Dealer markets ± OTC 4. More recently. Common Stocks ± residual claim. Futures 3. limited liability 2. Market Structure A. Mortgages and sells securities based on portfolio. Shelf registration 2. International Bonds e. . Initially. Swaps RISK ± More risk than Equities III. puts 2. Auction markets ± central location. Types of Markets 1. Primmary Market ± IPOs ± Investment Bankers 1. Municipal bonds r(1 ± t) = rM Or r= f. large block trades 3. primary market. Private Placements B. d. Secondary Markets ± market for exiting shares IV. Equity 1. Corporate Bonds g. etc. CBOE. BOT. Depository receipts RISK . RISK ± risk-free to extreme!! II. NYSE. Direct Search ± newspaper ads 2.YES III Derivatives 1.Fannie and Freddie buy bank ind. Options ± calls. Mortgages and Mortgage-Backed Securities ± discussed above with Freddie and Fannie. mortgage-backed securities were conforming mortgages which meant they met Freddie and Ginnie standards for purchase. we have seen sub-prime mortgage-backed securities that do not meet these underwriting guidelines. Brokered markets ± real estate. Preferred Stocks 3.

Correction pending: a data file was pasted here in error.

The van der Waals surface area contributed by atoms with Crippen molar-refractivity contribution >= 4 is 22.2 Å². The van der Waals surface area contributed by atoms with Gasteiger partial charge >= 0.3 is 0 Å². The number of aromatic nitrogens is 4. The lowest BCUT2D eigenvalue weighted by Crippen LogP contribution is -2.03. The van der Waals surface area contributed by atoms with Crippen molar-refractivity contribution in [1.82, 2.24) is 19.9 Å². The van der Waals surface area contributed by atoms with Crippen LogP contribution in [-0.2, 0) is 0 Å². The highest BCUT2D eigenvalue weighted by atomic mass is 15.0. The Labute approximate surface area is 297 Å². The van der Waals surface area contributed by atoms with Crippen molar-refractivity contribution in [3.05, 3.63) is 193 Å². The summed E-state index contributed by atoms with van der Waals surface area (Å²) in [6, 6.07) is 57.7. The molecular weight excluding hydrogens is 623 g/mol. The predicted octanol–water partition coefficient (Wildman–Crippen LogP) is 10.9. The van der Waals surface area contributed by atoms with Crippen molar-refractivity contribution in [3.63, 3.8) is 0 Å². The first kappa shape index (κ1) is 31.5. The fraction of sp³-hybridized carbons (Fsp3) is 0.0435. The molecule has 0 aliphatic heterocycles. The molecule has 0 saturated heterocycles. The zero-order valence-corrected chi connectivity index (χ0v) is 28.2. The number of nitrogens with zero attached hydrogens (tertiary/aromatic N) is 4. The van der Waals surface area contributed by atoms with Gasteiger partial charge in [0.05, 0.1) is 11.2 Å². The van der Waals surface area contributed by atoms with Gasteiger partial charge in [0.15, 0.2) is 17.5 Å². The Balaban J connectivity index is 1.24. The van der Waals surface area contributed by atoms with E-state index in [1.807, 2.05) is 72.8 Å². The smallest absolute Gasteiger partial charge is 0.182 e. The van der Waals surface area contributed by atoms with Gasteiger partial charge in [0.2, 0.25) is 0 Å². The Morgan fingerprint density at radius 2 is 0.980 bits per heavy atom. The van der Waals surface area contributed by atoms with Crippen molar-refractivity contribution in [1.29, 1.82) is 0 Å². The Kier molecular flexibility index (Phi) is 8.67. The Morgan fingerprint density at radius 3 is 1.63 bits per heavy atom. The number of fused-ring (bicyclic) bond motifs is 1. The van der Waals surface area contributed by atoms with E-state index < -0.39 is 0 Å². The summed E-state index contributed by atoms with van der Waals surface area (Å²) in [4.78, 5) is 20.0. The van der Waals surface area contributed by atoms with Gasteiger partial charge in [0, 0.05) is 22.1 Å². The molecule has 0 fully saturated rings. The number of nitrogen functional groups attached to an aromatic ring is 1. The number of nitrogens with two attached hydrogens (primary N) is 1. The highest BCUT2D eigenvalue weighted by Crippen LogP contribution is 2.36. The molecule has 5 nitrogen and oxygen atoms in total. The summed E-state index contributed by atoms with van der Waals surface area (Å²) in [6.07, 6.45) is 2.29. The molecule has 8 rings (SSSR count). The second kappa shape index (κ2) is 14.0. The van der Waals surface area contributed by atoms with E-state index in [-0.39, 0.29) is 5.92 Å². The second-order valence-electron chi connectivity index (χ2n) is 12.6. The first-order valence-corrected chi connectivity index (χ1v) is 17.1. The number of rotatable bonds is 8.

b. ³Mothers = emerging and high growth. Trading Mechanisms 1. We have stop buy. Full Service ± research and trades 2. and stop loss (sell) Stop becomes a market order when price hit. Stop loss (sell) ± market order to sell if price falls below stop price. VIII. Stop buy ± market order to buy if price rises above stop price. 3. Euronext ± formed by merger of Paris. Narrow spreads mean more trades and more profits.short sales 3. Tokyo ± three sections: Large companies. Types of Orders 1. Dealer Markets (OTC trades 35. each providing different quotes. broker issues a margin call. sells at ask. midsize companies. Will buy and sell from own inventory to make market liquid. Limit orders ± execution dependent on price a. Broker for buyer or seller identifies best price. Stop orders ± similar to limit orders in that trade won¶t be executed unless limit price is hit. Electronic Communications Networks (ECNs) ± Archipelago ± orders are ³crossed´ and matched without bid/ask spreads at a cost of less than 1 cent per share traded. Maintenance Margin ± if percentage margin falls below maintenance level. VI.we can pay half and borrow half paying broker call rate. hold securities. London ± Electronic system (like NASDAQ) called SETS (stock exchange electronic trading system) 2. margin loans. VII.V. Limit buy ± willing to purchase at limit price or LOWER b. Considerable anonymity for trader. Specialist markets ± NYSE ± specialist responsible for making the market in a security. Trading Costs 1. Limit sell ± willing to sell at limit price or HIGHER 3. Market Structures Around the World 1. Bid-ask spread Buying on Margin Initial Margin ± currently 50% . .000 securities using 1000s of dealers. a. Discount ± no frills ± buy and sell. Amsterdam and Brussels exchanges ± electronic system called NSC (Nouveau Systeme de Cotation) 3. Market order ± bid/ask ± executed at best price 2. Buys at bid.) 2.